‘Therapeutic manipulations of phosphatases and kinases controlling protein quality control systems: From the bench, to the clinic and back’

The deposition of misfolded proteins is a defining feature of many age-dependent human diseases, including
the increasingly prevalent neurodegenerative diseases. Why aggregation-prone proteins accumulate in aged
cells remains largely unclear. Cells normally strive to ensure that proteins get correctly folded and have
powerful and sophisticated mechanisms to maintain protein homeostasis (proteostasis) under adverse
conditions. However, with age and in diseases, the cellular defence systems against misfolded proteins are
overwhelmed, leading to the accumulation of misfolded proteins with devastating consequences for cells and
In principle, improving the cells’ ability to deal with misfolded proteins could represent a generic approach to
reduce the pathology in diverse protein misfolding diseases. My lab has identified powerful small drug-like
molecules that safely boost a natural defence system against misfolded.
These small molecules inhibit serine/threonine phosphatases controlling the termination of a proteostatic
pathway, an interesting finding because phosphatases were previously thought to be undruggable. The
inhibitors have demonstrated therapeutic effects in various models of neurodegenerative diseases. This work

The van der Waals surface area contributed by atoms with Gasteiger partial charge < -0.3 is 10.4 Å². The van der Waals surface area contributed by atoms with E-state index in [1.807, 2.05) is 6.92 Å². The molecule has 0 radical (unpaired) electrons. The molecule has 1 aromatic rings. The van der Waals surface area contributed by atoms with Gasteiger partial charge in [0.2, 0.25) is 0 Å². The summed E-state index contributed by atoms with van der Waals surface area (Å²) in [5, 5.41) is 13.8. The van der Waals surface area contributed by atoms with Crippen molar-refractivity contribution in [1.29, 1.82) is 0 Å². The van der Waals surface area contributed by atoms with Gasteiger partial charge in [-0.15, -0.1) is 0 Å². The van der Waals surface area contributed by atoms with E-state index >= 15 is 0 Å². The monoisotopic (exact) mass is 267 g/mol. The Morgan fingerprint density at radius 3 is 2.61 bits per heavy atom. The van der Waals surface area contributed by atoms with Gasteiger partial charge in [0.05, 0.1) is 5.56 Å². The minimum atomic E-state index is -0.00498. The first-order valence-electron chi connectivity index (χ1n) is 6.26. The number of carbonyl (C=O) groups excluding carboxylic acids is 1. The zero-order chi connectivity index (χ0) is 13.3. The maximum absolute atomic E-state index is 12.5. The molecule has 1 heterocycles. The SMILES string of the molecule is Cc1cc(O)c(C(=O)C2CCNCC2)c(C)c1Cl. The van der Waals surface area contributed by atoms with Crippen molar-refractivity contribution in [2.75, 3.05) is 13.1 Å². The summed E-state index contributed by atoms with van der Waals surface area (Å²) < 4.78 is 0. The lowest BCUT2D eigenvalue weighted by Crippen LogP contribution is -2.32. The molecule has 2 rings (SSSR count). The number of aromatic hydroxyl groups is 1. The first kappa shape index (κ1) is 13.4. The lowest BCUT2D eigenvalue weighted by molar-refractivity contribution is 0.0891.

demonstrates that generic approaches aimed at helping cells to survive protein quality control failures can be
useful to prevent protein misfolding diseases, including the devastating neurodegenerative diseases. One of
these inhibitors, Sephin1, has passed through favourable Phase 1 clinical trials in 2019 and is being now
developed for Charcot-Marie-Tooth disease and amyotrophic lateral sclerosis. In 2011, Guanabenz was
found beneficial in a phase 2 clinical trial in ALS, 10 years after we reported its proteostasis-boosting activity.
The work on these inhibitors has perked our interest in serine/threonine phosphatases, a class of very
important yet poorly characterized enzymes. In a recent tour de force, we have deployed a combination of
approaches to elucidate the mechanism by which an eIF2 phosphatase recruits its large substrate.
Expanding our toolbox, we recently made the unexpected discovery that broadly used ATP-competitive
inhibitors of eIF2 kinases can paradoxically increase eIF2 phosphorylation by directly binding to and
activating a sister kinase resulting in functional activation of the pathway rather than the intended inhibition.
These findings have broad relevance to kinases.